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When I first heard Reverend Pat Robertson’s comment, I thought of Ronald Reagan’s response to incumbent President Jimmy Carter during the 1980 presidential debate, “There you go again.”
“There you go again, Pat,” I thought. But Robertson wasn’t in a debate, he was responding to a caller on his television program, “The 700 Club.” This is not the first time Robertson’s statements have placed him in the center of controversy. In 2010, he blamed the earthquake in Haiti on a pact he said the Haitians made with the Devil 200 years ago.
This time he was counseling a man wanting to know how to advise a friend whose wife was so deep into dementia that she no longer recognized him. The man’s wife as he once knew her was gone, and now he was seeing another woman.
“I know it sounds cruel, but if he’s going to do something, he should divorce her and start all over again - but make sure she has custodial care and somebody looking after her,” Robertson said.
But what about the vow, “til death do us part?”
Alzheimer’s is a “kind of death,” a “walking death,” according to him.
Robertson was overlooking the fact that while in many cases caregivers do form relationships with others, few seek to divorce their spouse, and in fact, Alzheimer’s frequently brings families closer together. Robertson was obviously thinking of the caregiver more than the patient.
Neurologist James E. Galvin, director of the dementia clinic of New York University’s Langone Medical Center, said in an interview with the New York Times that victims of this horrible disease still tend to recognize those people who have been closest to them. And Susan Galeas, CEO of the Alzheimer’s Association of Southern California, observes that even as victims of the disease progress toward the end stage of the illness, they are still individuals nonetheless, benefitting from loving relationships, enjoying a rich history filled with personal experiences.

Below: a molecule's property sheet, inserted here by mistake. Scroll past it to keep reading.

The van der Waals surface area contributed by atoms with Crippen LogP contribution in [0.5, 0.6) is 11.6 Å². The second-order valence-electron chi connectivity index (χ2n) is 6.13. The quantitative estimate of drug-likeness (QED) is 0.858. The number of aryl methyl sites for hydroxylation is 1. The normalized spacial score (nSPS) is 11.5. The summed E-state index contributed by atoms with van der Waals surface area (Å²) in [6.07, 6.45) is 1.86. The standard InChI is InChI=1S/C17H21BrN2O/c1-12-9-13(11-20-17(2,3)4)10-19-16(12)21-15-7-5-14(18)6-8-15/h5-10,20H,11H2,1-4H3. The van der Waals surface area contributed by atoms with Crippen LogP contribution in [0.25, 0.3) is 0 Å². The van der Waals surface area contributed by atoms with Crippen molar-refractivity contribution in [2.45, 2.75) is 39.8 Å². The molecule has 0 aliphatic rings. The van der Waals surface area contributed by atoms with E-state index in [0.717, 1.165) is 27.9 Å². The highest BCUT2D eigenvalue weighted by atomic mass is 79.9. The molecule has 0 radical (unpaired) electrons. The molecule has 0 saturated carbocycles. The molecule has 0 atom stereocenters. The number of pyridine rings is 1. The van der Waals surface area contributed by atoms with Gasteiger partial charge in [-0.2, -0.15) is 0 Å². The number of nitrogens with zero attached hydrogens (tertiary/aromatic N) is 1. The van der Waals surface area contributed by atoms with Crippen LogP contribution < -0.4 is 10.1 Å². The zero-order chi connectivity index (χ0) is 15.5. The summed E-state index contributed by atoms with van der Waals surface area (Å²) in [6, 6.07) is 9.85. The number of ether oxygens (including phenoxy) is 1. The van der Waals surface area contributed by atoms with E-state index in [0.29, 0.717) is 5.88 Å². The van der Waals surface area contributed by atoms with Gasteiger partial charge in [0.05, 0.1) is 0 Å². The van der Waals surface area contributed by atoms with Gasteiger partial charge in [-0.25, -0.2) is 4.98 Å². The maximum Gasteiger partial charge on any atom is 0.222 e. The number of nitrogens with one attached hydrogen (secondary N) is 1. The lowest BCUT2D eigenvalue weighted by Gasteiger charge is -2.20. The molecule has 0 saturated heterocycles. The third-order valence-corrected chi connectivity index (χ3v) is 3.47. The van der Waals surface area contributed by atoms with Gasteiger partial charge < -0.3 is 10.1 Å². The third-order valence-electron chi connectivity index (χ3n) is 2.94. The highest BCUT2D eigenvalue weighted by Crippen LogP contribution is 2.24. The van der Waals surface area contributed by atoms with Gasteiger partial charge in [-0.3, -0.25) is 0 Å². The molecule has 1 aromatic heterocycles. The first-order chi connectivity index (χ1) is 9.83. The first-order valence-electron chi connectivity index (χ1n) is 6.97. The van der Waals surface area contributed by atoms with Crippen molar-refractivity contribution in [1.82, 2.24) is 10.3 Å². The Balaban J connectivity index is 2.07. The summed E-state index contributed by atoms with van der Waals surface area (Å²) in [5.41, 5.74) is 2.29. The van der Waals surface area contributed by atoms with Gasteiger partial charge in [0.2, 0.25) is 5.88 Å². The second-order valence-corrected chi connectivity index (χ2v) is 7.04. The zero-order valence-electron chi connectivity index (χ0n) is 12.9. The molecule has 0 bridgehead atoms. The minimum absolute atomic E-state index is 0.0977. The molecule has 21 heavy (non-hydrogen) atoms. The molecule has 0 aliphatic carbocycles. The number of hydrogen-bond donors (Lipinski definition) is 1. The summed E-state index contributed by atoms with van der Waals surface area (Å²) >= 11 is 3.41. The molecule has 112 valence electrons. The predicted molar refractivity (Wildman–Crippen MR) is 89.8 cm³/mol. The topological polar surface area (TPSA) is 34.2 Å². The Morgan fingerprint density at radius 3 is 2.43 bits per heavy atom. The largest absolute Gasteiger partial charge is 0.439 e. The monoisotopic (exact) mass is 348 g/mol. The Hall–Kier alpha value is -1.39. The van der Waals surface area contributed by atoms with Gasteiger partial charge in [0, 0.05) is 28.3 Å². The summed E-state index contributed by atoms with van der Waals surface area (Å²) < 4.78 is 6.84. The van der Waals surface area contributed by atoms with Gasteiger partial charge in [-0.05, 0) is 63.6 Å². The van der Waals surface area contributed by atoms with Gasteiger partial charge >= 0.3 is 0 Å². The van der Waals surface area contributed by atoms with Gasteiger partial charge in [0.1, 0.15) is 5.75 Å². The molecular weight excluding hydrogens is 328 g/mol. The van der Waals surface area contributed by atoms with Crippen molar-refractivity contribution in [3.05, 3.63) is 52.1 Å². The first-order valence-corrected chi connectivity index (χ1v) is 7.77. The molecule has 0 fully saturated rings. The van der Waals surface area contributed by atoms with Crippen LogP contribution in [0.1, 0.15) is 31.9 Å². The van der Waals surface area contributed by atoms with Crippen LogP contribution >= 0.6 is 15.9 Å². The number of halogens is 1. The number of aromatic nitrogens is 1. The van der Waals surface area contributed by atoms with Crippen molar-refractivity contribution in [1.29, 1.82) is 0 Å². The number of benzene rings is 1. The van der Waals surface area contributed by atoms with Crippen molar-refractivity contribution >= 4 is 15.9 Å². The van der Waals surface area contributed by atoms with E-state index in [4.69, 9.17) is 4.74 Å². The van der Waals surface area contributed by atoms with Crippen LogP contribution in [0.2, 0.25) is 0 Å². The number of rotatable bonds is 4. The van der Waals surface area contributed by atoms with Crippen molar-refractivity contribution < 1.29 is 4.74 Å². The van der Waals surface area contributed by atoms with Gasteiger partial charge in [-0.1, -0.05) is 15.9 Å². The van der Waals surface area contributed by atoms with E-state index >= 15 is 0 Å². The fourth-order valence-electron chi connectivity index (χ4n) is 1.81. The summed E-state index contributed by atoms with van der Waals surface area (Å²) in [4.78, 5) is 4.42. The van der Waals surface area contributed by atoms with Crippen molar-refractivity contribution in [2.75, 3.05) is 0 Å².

Robertson was clearly struggling with the issue. He advised his listener, “Get some ethicist besides me to give you the answer, because I recognize the dilemma, and the last thing I would do is condemn you for taking that kind of action.”
Sept. 22 is World Alzheimer’s Day, and Robertson’s comments, as misapplied as they may be, should push us to think about this issue. Rather than simply pulling the, “Thou shall not divorce card,” and condemning everyone taking that route, perhaps we would do better to recall Jesus’ “new commandment,” the one about loving each other, the one that says “Just as I have loved you, you should love each other” (John 13:34), and ask ourselves how love is expressed for both care givers and patients in the grip of this grim disease.
More of us will be facing this unfortunate dilemma. An estimated 5.4 million Americans have Alzheimer’s disease, and with the number of baby boomers soon entering their senior years, that figure is bound to increase. Nearly half the people over the age of 85 already have Alzheimer’s. It’s the sixth leading cause of death in the United States. It has no cause, no treatment, and no cure.
My conversations with my Alzheimer’s friend move in the same circular fashion: Her mind malfunctions like a record hopelessly getting stuck in the same place, returning to the same beginning. “Now who are you?” she asks for the third time in 10 minutes. I remind her again; she answers the same: “Oh, yes, I know who you are.”
Her eyes fill with tears as she remembers her deceased husband’s love. And then having remembered him, she forgets him.
“How old am I?” When I remind her, she frowns as she reflects, “I just didn’t know people lived that long. I can’t figure out why God let me live this long, too long.”
“The church, your church still loves you,” I say, trying to reassure her of her place with our community.
In an instant, her frown disappears; a smile spreads across her face as her eyes brighten. “The church,” she says as if an old friend has walked into the room, “the church, I’ve always loved the church, I still love the church.”
Instead of thinking of reasons to go on without them, maybe we should look for reasons to go on with them, for when all the memories have slipped away, the love of relationships remains, and even when the present is only a fuzzy haze, they may still feel love, a love as familiar as a well worn glove, often tenderly received even when they can’t remember the face or the hands that give it.
Editor’s note: Contact David B. Whitlock, Ph.D., at email@example.com, or visit his website, www.davidbwhitlock.com.